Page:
Xenoblade Chronicles X Review | A Mediocre JRPG in a AAA Wrapper

Xenoblade Chronicles X contains a series of odd choices that deface what could have been a huge step forward in JRPGs.


The basic story set up of Monolith Soft’s latest is that a war between two alien races has caused all of humanity to evacuate Earth. Several ships are sent out with the survivors, including one with your avatar aboard. Two years later your ship crash-lands on Mira. Now the only goal is to find the lifehold were the survivors of humanity are all cryogenically frozen. It’s a great start that is actually really compelling.

Unfortunately, the plot itself doesn’t pick up until 20-ish hours in when it finally introduces the main bad guy and a few other cool characters that probably should have been shown or talked about earlier. Later, a potential plot twist is obviously slapped in your face by one of the main characters several times, negating any impact.

I will say the ending is interesting though. However, the whole story feels like the first act to something we won’t be getting the sequel to and it leaves most of this game completely empty. The plot feels stretched out to the point of being paper thin most of the time.

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Firefly has a more satisfying ending and that show was cancelled. This game is almost 60 hours long at its core, and it wastes most of its opportunities to tell a compelling story. Mainly it is so disappointing because all the correct pieces are in place: the unique cast of characters, their individual motivations, the destruction of Earth, crashing on Mira, etc.

Then we move on to your avatar. The character creator is very good but the character you make never talks and isn’t interesting. Sure, you can pick dialogue choices but they don’t matter and the implementation feels very dated. And after completing the game, I can say that there is absolutely no reason to have a created character. Your avatar adds nothing to the plot or has any effect on anything.

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The music ranges from great to questionable but it is mostly fine, if a bit goofy.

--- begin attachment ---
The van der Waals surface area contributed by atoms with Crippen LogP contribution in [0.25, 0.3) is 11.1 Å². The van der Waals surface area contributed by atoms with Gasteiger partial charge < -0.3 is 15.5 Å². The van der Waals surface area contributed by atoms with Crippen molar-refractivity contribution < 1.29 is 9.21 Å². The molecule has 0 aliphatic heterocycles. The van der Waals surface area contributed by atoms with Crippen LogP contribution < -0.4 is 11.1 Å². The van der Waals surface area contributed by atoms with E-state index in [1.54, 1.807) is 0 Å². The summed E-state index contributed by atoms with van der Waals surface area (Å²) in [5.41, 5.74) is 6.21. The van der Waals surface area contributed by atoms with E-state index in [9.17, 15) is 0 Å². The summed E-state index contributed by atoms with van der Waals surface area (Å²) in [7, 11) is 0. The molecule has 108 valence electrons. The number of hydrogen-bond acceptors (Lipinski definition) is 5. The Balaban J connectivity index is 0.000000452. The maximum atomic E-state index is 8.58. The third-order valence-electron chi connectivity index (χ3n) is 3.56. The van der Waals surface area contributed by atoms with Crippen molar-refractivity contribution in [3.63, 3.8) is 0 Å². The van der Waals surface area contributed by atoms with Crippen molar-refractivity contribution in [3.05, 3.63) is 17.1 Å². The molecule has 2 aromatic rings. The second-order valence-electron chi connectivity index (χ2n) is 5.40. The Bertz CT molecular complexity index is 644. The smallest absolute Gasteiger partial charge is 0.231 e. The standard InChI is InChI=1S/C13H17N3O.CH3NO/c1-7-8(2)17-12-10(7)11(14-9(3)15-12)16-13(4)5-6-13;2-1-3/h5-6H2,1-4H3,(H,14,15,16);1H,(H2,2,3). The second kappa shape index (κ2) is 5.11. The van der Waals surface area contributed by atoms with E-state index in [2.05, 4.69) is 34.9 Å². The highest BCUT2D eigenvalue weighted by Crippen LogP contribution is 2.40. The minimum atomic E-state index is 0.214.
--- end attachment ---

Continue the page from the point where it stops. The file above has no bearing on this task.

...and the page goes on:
Moving on to something more positive, Xenoblade Chronicles X is graphically a treat. There are tons of breathtaking vistas that rival, and even surpass, those seen in games like Fallout 4 or the Witcher 3. This is mainly because of the scale of everything. The game world is huge and actually feels realistically proportioned, which could have made traversal a chore, but the excellent fast travel system lets you quickly go to previously discovered locales. Exploring the world is definitely the main hook of the game for a long time as there are five unique continents to discover.

FrontierNav takes place exclusively on the gamepad and functions as a giant map with a healthy amount of helpful information. The main thing you will be doing on this screen is managing different probes. You can mine, collect area data, and more but it isn’t too overwhelming. In fact, you can really just let it sit there and you won’t be missing too much. There is some strategy in placing probes correctly and getting bonuses for adjacent probes, but first you have to go out into the world and find where the probes need to be set up. That is really your primary goal when exploring. Sure, you can fight creatures but there are so many it’s not practical to fight all the time.


Speaking of fighting, you’ll be doing a lot of it in Xenoblade Chronicles X. Battles take place in real time with your character auto-attacking with their weapons on a set timer. You have control of positioning and what arts – the standard fare of flashy moves and buffs – are used. Each art has a cooldown until it can be used again and this is where the MMO feeling starts to set in (more on that later).

In battles you can’t change targets reliably or target different sections of a larger creature manually. You can only lock on to a section if you are already targeting it.
In battles you can’t change targets reliably or target different sections of a larger creature manually. You can only lock on to a section if you are already targeting it.

You can also do combos with the other party members and complete quick time events to heal and grant additional damage but there’s not much else besides that. Also, there is no other way to heal during battle in this game so boss battles can go very differently depending on when these things happen and if you pass or fail the QTE.

The battle system is fun and unlocking new arts and skills (permanent buffs) is a satisfying grind to the top. However, that quickly ends when you reach class level 20. Sure, you can level up a different class but there’s not much reason to do so unless you want to pick and choose some skills from a different class to use with your main. Otherwise, that’s over and you’re just leveling up your overall level.

Strangely, the gamepad goes blank during battles. I would have expected to be able to select arts on this screen, which would have been faster than cycling through them, or at least be able to look at the map. Instead, there’s nothing there and it feels like a waste considering how much you get to use it when you aren’t in battle.

The game includes an auto run button, which is a necessity.
The game includes an auto run button, which is a necessity.